This dissolution of Brooks may be viewed as a kind of indictment about the broader deteriorating state of education in the USA; it’s not just a small regional blip on the radar. The health of education in our country is so worn thin as to be in a crisis state as it erodes more each year. The USA is not even in the top 20 nations ranked for quality educations anymore. Just do a quick online search and enter "Educational Ranking by Country" (use the quotation marks) and you'll find the USA in a very low ranking everywhere you look, mostly far outside of 20th place. We're definitely not the country that used to be a powerhouse of international education. If education was the Olympics, the USA would have a cardboard medal with "24th Place" written in crayon.
Brooks fits into this scenario as a school that used to create successful photographers who'd contribute to both the culture and economy of what made the USA a world leader on so many levels. Brooks Institute is another casualty of the sorry state of education here in the USA. It's joined a lot of the state universities around the country that have had entire departments eliminated in recent years. Education has been under attack by politicians for decades now, mostly by having budgets cut each year so that many state universities only have a small percentage of their budgets originating from the government.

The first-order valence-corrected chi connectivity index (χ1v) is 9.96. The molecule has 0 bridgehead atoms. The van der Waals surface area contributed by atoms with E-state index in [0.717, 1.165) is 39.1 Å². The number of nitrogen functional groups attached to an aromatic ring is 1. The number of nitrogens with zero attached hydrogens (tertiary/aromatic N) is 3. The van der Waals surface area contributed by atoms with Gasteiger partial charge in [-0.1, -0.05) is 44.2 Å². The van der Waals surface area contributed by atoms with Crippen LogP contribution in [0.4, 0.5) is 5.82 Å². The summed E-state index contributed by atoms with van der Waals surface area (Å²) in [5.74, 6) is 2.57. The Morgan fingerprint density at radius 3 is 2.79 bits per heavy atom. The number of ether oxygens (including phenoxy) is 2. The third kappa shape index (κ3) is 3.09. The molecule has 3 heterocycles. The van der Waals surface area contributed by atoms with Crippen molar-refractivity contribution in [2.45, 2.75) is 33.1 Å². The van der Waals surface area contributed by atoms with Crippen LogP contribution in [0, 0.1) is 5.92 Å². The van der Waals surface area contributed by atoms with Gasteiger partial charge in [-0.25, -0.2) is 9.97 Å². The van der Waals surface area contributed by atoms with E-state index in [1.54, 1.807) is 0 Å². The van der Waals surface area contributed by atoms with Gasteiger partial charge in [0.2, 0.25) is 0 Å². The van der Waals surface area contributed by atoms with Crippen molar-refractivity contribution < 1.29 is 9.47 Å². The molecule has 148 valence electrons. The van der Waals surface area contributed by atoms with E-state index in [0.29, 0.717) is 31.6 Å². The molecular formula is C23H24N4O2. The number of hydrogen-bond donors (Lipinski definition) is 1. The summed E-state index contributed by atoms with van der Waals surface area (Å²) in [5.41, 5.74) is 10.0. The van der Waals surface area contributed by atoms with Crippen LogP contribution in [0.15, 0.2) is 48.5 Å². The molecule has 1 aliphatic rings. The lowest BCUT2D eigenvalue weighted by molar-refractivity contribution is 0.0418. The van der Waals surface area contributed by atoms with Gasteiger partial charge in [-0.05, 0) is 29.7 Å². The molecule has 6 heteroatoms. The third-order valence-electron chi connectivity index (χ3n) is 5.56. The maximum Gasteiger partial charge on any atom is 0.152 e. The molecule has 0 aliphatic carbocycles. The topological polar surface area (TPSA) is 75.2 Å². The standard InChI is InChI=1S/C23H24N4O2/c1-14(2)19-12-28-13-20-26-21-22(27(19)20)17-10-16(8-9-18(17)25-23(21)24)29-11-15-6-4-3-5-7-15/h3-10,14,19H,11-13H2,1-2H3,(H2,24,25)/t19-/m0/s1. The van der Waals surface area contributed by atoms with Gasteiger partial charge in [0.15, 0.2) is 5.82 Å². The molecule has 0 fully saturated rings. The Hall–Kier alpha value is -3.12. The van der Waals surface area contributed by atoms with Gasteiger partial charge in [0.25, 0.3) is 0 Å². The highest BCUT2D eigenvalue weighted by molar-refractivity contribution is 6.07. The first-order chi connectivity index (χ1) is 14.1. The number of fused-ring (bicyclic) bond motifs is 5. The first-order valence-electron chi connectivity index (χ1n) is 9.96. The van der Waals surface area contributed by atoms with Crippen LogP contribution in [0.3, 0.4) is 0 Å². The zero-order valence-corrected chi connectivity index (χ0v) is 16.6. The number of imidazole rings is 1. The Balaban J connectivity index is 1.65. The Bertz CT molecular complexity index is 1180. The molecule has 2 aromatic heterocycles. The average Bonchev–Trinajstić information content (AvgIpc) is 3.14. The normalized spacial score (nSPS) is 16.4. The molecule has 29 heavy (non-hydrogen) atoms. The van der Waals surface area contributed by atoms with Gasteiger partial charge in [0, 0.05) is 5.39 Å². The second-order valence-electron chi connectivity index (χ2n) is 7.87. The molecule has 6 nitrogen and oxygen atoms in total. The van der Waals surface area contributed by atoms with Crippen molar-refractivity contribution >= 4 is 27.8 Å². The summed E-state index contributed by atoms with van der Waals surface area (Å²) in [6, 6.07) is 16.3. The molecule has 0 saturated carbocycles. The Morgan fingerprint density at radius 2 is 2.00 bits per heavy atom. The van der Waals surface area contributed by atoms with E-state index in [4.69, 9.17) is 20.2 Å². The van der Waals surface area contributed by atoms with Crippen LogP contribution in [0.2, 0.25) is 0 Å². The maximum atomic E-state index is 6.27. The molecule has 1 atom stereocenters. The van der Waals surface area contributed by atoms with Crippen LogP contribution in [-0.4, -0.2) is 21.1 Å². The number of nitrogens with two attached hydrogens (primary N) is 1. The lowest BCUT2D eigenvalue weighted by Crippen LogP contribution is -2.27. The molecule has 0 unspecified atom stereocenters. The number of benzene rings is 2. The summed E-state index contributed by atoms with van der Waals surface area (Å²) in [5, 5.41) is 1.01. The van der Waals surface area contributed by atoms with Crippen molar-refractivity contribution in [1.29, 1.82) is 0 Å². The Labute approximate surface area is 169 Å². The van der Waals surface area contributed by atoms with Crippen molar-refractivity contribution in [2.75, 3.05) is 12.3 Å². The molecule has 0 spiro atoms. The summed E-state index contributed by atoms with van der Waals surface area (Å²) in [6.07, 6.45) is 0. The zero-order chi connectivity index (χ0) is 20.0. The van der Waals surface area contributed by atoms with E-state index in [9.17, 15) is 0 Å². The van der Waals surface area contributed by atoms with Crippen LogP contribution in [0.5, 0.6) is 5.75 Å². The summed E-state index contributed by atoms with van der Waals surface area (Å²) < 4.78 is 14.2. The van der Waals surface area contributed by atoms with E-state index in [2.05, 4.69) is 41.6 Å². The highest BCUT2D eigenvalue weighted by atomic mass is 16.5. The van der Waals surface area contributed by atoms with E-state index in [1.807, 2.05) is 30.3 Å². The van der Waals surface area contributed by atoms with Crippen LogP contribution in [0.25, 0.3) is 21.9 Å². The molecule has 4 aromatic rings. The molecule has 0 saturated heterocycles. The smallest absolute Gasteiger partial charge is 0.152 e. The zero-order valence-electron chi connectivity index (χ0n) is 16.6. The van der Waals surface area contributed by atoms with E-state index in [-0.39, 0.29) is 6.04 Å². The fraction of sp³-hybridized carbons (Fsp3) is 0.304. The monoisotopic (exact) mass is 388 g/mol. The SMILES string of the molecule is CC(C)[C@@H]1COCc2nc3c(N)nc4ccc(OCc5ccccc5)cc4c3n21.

When I attended Brooks back in the 70’s, we had state and federal school loans and grants that were very generous, and students didn’t have to start repaying loans until they graduated. That’s not the case now; students have to start repaying immediately, long before they graduate, which makes it nearly impossible for middle-class students to pay for their educations. The steep interest rates and repayment schedules of these school loans presently defines them as predatory loans. If I was 20 years old right now, it would be impossible for me to attend either a school like Brooks Institute or a state university because I’d be priced out of an education. Not a very brilliant plan for educating our new generation of university aged students.